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Publication Detail
A national analysis of the pharmacy workforce in Indonesia
  • Publication Type:
    Journal article
  • Authors:
    Meilianti S, Smith F, Kristianto F, Himawan R, Ernawati DK, Naya R, Bates I
  • Publisher:
    Springer Science and Business Media LLC
  • Publication date:
  • Journal:
    Human Resources for Health
  • Volume:
  • Issue:
  • Article number:
  • Status:
  • Language:
  • Keywords:
    Capacity, Indonesia, Pharmacist, Policy
  • Notes:
    © 2022 BioMed Central Ltd. This article is licensed under a Creative Commons Attribution 4.0 International License (http://creativecommons.org/licenses/by/4.0/).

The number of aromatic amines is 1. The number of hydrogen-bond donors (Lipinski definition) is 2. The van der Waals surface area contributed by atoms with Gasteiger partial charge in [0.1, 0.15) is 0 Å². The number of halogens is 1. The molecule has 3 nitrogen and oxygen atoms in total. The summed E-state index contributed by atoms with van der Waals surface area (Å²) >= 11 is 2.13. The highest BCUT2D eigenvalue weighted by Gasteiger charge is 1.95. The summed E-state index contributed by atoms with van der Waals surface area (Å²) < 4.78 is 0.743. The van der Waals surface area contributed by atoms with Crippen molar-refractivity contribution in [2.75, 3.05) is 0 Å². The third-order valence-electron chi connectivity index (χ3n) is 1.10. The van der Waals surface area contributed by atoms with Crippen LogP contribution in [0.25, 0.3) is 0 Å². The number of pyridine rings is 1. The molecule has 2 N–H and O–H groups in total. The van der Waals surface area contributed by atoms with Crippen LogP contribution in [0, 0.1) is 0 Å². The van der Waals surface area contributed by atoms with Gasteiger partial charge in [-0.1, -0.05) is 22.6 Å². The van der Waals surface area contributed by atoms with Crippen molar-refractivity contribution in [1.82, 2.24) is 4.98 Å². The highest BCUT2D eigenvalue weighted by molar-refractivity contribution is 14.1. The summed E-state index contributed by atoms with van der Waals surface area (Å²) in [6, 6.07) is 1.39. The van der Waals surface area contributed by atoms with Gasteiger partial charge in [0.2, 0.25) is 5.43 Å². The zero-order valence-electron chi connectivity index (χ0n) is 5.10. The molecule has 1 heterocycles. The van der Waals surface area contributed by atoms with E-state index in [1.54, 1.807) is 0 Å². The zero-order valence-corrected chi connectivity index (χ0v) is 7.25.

Abstract Background Pharmacists play a fundamental role in healthcare systems and achieving Universal Health Coverage (UHC) through quality primary healthcare service provision. While the World Health Organization (WHO) forecasts a global shortage of health workforce by 2030, mainly affecting low- and middle-income nations (LMICs), limited published literature is found regarding pharmacy workforce capacity in LMICs, including Indonesia. This paper aims to analyse pharmacists’ capacity in Indonesia to identify emerging workforce planning gaps for future workforce planning and policies in Indonesia. Method Several data sources were accessed, including a database from the National Pharmacy Committee and the professional leadership body in Indonesia. Descriptive (frequencies, percentages, and mean), correlational and time-series analysis using curve estimation were conducted. Secondary data on the number of programmes, pharmacy students, pharmacy workforce (pharmacists and pharmacy technicians) per province were obtained from the Ministry websites and reports. Result There were a total of 77 191 registered pharmacists in Indonesia in 2019. The pharmacists’ pyramid showed a youth bulge as a general indication of market expansion in the education sector correlating to the pharmacy programme’s number and size. There was a variation in pharmacy workforce density and access to pharmacy programmes across islands, which also were strongly correlated. Forecasting estimates that by 2030, women will represent around 86% of pharmacists in Indonesia. More female pharmacists were found working in the hospital and primary healthcare (providing direct services to patients) than male pharmacists. Younger pharmacists worked in the industrial sector, while older pharmacists worked in governmental and educational institutions. Conclusion This study signposted workforce planning gaps for policy development in Indonesia, including a need to develop structured training to support early career pharmacists in their practice. There is also a need for better access to professional development programmes designed to support female pharmacists return to the regulated workforce following career breaks. National policy to promote equitable distribution and retention of pharmacists is recommended.
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